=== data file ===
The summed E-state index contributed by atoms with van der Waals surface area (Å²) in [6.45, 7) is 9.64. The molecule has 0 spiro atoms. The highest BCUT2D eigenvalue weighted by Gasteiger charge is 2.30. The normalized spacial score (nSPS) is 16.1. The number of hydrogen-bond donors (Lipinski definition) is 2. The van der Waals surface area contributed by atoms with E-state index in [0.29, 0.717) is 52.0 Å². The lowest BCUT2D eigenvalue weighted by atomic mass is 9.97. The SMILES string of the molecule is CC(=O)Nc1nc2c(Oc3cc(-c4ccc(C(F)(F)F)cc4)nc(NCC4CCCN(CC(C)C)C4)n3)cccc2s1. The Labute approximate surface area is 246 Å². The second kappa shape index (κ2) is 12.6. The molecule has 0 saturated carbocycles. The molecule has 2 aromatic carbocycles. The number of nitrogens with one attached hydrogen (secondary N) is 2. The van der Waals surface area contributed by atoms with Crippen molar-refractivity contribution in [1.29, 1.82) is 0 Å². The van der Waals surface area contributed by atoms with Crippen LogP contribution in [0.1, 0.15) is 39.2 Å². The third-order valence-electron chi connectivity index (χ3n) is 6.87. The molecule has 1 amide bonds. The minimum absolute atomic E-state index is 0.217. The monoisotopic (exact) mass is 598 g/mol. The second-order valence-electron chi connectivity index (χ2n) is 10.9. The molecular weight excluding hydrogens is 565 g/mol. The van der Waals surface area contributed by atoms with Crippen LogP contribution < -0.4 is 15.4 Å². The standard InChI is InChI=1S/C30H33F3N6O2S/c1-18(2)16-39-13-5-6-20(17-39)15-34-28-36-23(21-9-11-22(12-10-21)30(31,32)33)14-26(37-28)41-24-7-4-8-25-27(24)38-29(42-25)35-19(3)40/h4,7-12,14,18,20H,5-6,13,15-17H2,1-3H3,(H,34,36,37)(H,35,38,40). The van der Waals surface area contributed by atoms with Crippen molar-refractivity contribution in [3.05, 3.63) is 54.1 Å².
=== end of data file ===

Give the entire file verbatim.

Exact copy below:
The summed E-state index contributed by atoms with van der Waals surface area (Å²) in [6.45, 7) is 9.64. The molecule has 0 spiro atoms. The highest BCUT2D eigenvalue weighted by Gasteiger charge is 2.30. The normalized spacial score (nSPS) is 16.1. The number of hydrogen-bond donors (Lipinski definition) is 2. The van der Waals surface area contributed by atoms with E-state index in [0.29, 0.717) is 52.0 Å². The lowest BCUT2D eigenvalue weighted by atomic mass is 9.97. The SMILES string of the molecule is CC(=O)Nc1nc2c(Oc3cc(-c4ccc(C(F)(F)F)cc4)nc(NCC4CCCN(CC(C)C)C4)n3)cccc2s1. The Labute approximate surface area is 246 Å². The second kappa shape index (κ2) is 12.6. The molecule has 0 saturated carbocycles. The molecule has 2 aromatic carbocycles. The number of nitrogens with one attached hydrogen (secondary N) is 2. The van der Waals surface area contributed by atoms with Crippen molar-refractivity contribution in [1.29, 1.82) is 0 Å². The van der Waals surface area contributed by atoms with Crippen LogP contribution in [0.1, 0.15) is 39.2 Å². The third-order valence-electron chi connectivity index (χ3n) is 6.87. The molecule has 1 amide bonds. The minimum absolute atomic E-state index is 0.217. The monoisotopic (exact) mass is 598 g/mol. The second-order valence-electron chi connectivity index (χ2n) is 10.9. The molecular weight excluding hydrogens is 565 g/mol. The van der Waals surface area contributed by atoms with Crippen LogP contribution < -0.4 is 15.4 Å². The standard InChI is InChI=1S/C30H33F3N6O2S/c1-18(2)16-39-13-5-6-20(17-39)15-34-28-36-23(21-9-11-22(12-10-21)30(31,32)33)14-26(37-28)41-24-7-4-8-25-27(24)38-29(42-25)35-19(3)40/h4,7-12,14,18,20H,5-6,13,15-17H2,1-3H3,(H,34,36,37)(H,35,38,40). The van der Waals surface area contributed by atoms with Crippen molar-refractivity contribution in [3.05, 3.63) is 54.1 Å².